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  • Writer's pictureLeigh

Lower Fat Not So Cornish Pasties

Okay, so the other night, I was going to make Cornish Pasties for my husband. A couple of nights earlier we watched a travel documentary that showed people eating the pasties, and he noted that he really liked them. After I looked up a recipe, I discovered how much fat and how many calories were in the pastries. Oops. Added to that problem, my refrigerator lacked a key ingredient--beef steak--for the filling. What I did have was a roll of turkey breakfast sausage. Okay, the stuffing problem was solved. Sort of weird, you say? Not really, as meat pies of varying sorts have been around in many cultures for hundreds, perhaps thousands of years. Generally cooks of the times stuffed the meat pies with whatever meat and vegetables they had on hand. So, next up was the fat in the pastry problem. I dealt with that by limiting the butter in my pasties and substituting canola oil and a little milk. No, the pies weren't quite as flaky, but the dough was easier to roll out and work, and the pies didn't crumble all over our clothes when we ate them (okay, we ate them with a fork). How did the pasties taste? Really, really good. The filling was nicely spiced and full of flavor from a mixture of onions, celery, and carrots, and the spices in the turkey sausage added a nice zing. The potato in the filling served a great role, too. It acted as a binder, causing the filling to hold together. When we ate the pasties, we weren't in danger of having our filling fall out onto our plates (or the floor). I also stirred up a simple mushroom sauce to top the pasties, which is probably not traditional. Nonetheless, the sauce complemented the turkey filling and added extra vegetables to the plate. The pasties reheat nicely in the toaster oven, so, if you have leftovers, they'll be great for lunch or a second dinner. And, because the pasties are so good, you'll want them a second time around!

Lower Fat Not So Cornish Pasties -- Makes 4


3 cups of flour

1 teaspoon of salt

4 tablespoons of butter

1/2 cup of canola oil

1 cup of light sour cream

1 egg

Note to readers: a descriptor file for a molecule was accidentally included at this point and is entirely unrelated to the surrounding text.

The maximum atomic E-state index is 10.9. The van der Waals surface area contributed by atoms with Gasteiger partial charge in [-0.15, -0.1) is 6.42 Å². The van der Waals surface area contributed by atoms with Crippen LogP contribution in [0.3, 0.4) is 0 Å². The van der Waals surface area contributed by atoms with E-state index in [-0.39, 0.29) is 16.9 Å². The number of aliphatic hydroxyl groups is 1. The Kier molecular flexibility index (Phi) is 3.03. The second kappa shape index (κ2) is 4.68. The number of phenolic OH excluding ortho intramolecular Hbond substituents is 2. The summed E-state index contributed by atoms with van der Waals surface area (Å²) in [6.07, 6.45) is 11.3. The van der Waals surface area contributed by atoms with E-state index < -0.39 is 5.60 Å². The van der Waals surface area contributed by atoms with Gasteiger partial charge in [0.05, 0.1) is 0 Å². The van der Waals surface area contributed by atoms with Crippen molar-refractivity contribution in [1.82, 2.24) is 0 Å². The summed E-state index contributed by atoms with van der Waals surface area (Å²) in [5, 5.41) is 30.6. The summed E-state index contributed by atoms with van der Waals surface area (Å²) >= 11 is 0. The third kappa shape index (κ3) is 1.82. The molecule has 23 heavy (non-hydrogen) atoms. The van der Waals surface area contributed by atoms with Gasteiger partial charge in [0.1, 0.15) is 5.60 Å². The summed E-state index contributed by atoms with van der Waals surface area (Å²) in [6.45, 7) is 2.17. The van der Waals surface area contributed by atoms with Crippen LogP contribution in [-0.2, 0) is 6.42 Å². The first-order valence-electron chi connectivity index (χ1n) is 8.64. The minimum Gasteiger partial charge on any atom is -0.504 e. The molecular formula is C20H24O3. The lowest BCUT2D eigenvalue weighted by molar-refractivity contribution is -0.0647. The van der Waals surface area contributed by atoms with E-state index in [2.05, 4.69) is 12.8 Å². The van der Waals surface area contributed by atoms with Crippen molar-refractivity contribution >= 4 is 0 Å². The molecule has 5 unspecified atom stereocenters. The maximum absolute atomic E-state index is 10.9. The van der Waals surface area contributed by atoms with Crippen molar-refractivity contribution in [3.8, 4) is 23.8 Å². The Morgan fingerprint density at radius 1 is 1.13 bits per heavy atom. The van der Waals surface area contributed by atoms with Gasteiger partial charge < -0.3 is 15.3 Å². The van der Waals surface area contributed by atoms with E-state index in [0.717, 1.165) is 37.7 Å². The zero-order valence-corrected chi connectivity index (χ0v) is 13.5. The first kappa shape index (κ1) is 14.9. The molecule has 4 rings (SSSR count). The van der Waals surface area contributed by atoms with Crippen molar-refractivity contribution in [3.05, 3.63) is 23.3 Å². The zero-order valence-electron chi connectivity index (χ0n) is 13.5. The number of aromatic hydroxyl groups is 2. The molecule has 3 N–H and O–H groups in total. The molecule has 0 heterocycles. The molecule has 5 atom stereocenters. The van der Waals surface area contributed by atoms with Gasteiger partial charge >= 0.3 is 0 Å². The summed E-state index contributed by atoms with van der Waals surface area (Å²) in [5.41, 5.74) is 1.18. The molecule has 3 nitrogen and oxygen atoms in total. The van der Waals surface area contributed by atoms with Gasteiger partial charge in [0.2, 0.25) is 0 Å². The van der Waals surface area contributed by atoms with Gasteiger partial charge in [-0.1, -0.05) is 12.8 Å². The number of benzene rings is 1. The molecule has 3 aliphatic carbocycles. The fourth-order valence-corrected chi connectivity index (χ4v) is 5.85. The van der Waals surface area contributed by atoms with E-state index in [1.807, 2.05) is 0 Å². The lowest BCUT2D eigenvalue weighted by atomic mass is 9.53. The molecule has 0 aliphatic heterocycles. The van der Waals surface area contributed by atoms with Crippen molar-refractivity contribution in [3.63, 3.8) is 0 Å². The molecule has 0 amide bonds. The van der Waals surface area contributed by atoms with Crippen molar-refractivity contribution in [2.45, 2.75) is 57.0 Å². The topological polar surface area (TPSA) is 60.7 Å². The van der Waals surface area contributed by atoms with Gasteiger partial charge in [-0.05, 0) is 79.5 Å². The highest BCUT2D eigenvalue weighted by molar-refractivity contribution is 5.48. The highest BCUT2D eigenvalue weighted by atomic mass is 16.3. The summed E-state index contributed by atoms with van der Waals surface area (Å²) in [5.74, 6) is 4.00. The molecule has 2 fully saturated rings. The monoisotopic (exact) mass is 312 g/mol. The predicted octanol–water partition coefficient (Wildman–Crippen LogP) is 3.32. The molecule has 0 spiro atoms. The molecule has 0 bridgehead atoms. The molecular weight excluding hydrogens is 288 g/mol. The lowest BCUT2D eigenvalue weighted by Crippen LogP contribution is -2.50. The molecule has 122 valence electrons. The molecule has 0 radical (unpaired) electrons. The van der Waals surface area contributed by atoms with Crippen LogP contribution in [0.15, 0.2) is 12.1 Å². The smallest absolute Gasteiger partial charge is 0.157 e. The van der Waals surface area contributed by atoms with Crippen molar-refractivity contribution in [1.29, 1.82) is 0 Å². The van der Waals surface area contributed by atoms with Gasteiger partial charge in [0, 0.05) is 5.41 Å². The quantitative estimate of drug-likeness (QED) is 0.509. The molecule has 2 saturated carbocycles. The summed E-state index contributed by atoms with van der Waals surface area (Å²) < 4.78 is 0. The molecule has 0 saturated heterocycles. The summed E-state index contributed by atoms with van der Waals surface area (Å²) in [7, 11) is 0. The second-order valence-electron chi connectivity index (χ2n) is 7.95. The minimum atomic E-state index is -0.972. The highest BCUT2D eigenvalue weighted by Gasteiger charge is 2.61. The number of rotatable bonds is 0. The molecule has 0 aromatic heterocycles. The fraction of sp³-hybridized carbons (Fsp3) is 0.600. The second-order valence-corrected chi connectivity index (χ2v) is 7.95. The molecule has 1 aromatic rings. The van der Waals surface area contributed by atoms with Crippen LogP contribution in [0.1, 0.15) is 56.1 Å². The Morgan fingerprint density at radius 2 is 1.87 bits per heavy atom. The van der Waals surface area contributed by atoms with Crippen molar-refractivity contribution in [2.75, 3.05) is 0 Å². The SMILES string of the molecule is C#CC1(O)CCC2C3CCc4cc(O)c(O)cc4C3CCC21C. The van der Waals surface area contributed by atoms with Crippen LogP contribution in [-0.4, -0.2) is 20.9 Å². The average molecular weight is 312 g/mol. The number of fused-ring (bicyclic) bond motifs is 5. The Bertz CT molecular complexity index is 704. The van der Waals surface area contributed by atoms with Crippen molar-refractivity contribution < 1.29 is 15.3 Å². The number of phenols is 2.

2-3 tablespoons of buttermilk or milk

Add the flour and salt to the bowl of a food processor and pulse them a few times. Cut the butter into small bits and add it to the food processor. Pulse the butter into the flour 3-4 times. Pour in half of the canola oil and pulse a few times. Add the remainder of the oil and pulse a few times more. Add the sour cream and egg and pulse them into the mixture. The dough probably will look a little crumbly and dry. Add the milk, a tablespoon at a time, until the dough just comes together and seems smooth. You want it pliable, not dry and crumbly. You don't want the dough wet, so don't add too much milk. If you do, pulse in a bit more flour, a tablespoon at a time, until the dough isn't tacky.

Lightly flour the counter or a piece of parchment paper and dump the dough out onto the prepared counter. Roll the dough out until it's about 1/4-inch thick. Take an 8-inch plate (a sandwich plate works well), push it down on the dough, and, with a sharp knife, cut around the plate to make an 8-inch round. On one side of the round, spread out about 3/4-cup of the filling. Fold the other half of the round over the filling and seal the edges of the dough over the filling, using your fingers or a fork to crimp the edges. Repeat the rolling and filling process with the remaining dough and filling. You should have enough dough for 4 pasties. You'll probably have extra filling. Just coat a small dish with nonstick cooking spray, spread the filling in the dish, mounding it a little, like a meatloaf, and cook the extra filling alongside the pasties. The extra filling is great for lunch, alone, or inside bread as a sandwich.

Heat the oven to 375 degrees. Cut 3-4 slashes in the tops of each pasty (which will help vent the steam as the pasties cook). Bake the pasties for 35-45 minutes or until golden brown. Let the pasties cool at least 5 minutes before serving them with or without the mushroom sauce. The filling inside the pasties will be hot, so be careful biting into them!


1 cup of chopped carrots

1 cup of chopped celery (2-3 stalks)

1 medium onion, chopped

8 ounces of carrots, chopped

1/2 teaspoon of garlic powder

1 teaspoon of dried parsley

1/2 teaspoon of dried thyme

2 medium/small potatoes, peeled and chopped (about a cup)

16 ounces of turkey breakfast sausage (I used mild, but go for heat, if you want)

1/4-1/2 cup of light sour cream

To a large microwave safe bowl, add all the ingredients except the sausage. Add about 1/4 cup of water to the bowl with the vegetables and microwave the veggies for 5-10 minutes until they are quite soft. Stir in the turkey breakfast sausage and 1/4 cup of the sour cream until the meat and veggies are well blended. Add a little more sour cream if the mixture seems dry.

Mushroom Sauce

2-3 teaspoons of canola oil

8 ounce of sliced button mushrooms

3 tablespoons of flour

2 cups of chicken broth

1 teaspoon of dried parsley

1/2 teaspoon of dried thyme

1 teaspoon of Worcestershire sauce

Salt and pepper to taste

Heat the canola oil over medium-high heat and add the mushrooms. Saute them for 5-10 minutes until they have browned a bit. Sprinkle on the flour and stir it into the mushrooms for a few minutes (it will clump a bit, but don't worry). Slowly add the chicken broth, whisking it in gently. Add the dried parsley, thyme, Worcestershire sauce, and salt and pepper, if you like. Let the sauce simmer for 5-10 minutes until it has thickened. Serve the sauce over the pasties.

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